Yakin brothers light up resurgent Luzern

In the six short months that they were reunited, brothers Murat and Hakan Yakin shrugged off the doubters and helped propel FC Luzern into Swiss title contention.

After serving Luzern for three years, Hakan Yakin has now moved on to a new challenge at Bellinzona
After serving Luzern for three years, Hakan Yakin has now moved on to a new challenge at Bellinzona ©Getty Images

Between 2001 and 2003 the Yakin brothers were a sensation. After helping FC Basel 1893 to their first Swiss Super League title for over 20 years, they were then involved in the club's memorable showing in the 2002/03 UEFA Champions League campaign, when Christian Gross's charges reached the second group stage, and narrowly missed out on a quarter-final berth.

By then Hakan was already deployed in the playmaker role, while Murat held things together in the heart of defence, occasionally venturing into midfield to help his brother orchestrate attacks. Inevitably the partnership had to end and Hakan left for VfB Stüttgart in 2004, before landing at Luzern via BSC Young Boys. His brother departed two years later to begin a career in coaching.

Both siblings had always said they would love to be reunited in football at one point, Hakan saying: "It would be a dream for us to work together again." So when Luzern's president Walter Stierli recruited Murat to replace Rolf Fringer as head coach, the partnership was renewed, albeit with Murat now as his brother's boss.

It was a state of affairs that raised the inevitable accusations of favouritism. "I treat all the players equally," insisted Murat at the time. "We are able to separate our personal and professional commitments." Hakan added: "Muri will criticise me as well, if he thinks it's necessary."

Any prospect of nepotism was soon dispelled when Hakan, the scorer of 20 goals in 87 internationals for Switzerland, was substituted after 54 minutes of his side's 1-1 draw with FC Sion in the fifth league match of the season, while the threat of souring family relations was also avoided as Luzern climbed up the table. With their new coach and a new stadium, Die Leuchten have shot up to second place in the Swiss standings. "There was never any doubt that it would work," insisted Murat.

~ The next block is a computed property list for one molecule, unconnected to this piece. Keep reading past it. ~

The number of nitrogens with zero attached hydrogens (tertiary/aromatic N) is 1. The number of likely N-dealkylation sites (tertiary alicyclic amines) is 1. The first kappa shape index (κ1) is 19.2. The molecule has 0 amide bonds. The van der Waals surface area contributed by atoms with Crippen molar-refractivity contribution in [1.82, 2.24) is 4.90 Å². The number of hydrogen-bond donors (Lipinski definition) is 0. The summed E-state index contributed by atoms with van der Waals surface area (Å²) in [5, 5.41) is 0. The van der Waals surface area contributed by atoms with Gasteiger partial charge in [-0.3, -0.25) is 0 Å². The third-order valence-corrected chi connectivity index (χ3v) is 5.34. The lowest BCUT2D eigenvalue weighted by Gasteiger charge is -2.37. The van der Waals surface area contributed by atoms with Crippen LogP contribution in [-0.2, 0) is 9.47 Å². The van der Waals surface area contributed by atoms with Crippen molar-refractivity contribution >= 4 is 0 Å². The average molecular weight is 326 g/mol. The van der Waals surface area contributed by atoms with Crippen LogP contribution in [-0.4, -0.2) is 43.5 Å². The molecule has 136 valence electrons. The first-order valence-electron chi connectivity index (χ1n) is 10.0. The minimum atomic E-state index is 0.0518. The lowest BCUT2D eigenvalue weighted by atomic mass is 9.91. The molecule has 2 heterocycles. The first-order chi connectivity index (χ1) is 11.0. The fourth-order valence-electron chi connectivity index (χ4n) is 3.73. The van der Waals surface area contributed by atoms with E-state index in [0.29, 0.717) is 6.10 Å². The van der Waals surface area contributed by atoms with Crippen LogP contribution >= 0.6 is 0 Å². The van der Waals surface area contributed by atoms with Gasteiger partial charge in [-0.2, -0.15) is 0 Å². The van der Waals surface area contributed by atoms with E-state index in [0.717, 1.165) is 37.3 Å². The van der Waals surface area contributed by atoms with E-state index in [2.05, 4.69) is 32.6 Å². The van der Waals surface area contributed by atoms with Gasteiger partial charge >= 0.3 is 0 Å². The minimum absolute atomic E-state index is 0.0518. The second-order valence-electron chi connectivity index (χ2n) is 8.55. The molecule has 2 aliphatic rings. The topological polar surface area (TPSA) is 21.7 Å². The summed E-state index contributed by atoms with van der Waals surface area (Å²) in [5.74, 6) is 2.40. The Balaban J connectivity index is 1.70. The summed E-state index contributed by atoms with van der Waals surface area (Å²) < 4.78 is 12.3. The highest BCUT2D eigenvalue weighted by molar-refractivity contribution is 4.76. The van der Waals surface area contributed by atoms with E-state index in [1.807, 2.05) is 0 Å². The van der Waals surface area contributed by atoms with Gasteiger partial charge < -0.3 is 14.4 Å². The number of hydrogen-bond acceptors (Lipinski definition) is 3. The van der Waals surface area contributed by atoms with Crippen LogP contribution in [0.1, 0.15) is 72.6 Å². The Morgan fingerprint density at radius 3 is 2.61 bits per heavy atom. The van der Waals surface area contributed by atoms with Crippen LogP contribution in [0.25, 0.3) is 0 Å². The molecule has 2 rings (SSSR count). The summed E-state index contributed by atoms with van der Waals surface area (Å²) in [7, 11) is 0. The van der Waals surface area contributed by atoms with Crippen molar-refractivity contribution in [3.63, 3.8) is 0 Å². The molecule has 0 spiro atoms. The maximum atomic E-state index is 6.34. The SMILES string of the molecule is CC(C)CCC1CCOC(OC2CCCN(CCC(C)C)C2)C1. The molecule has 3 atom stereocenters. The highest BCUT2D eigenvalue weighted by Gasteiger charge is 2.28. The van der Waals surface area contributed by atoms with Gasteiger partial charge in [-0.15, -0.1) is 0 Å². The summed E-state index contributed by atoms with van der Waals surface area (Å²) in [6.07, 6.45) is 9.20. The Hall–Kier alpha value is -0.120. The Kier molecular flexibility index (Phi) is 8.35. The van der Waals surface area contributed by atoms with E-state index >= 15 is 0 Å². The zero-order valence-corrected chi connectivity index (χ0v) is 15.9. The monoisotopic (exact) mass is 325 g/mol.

It was a brief final hurrah, however, Hakan having left this month for a fresh challenge with second-tier outfit AC Bellinzona, who have offered the 34-year-old a subsequent position as promoter for their new stadium. It was an agonising decision to make but, in Hakan's own words, "it was a sensational offer that I couldn't turn down".

Murat accepted his brother's decision with grace, but recognises how difficult it will be to replace him. "Hakan is a fantastic player, but we have our own philosophy here, and we also have objectives that we will pursue without him," Murat said. Luzern's goal is to re-establish themselves as the leading light in Swiss football, and improve on the performance of last season when they challenged for the title and occupied top spot at the winter break before falling away to finished a disappointing sixth.

Players such as Adrian Winter and Nelson Ferreira, and former Swiss international Daniel Gygax, will hope to prevent a similar collapse this time around. In the meantime Murat has the unenviable task of finding an adequate replacement for his brother.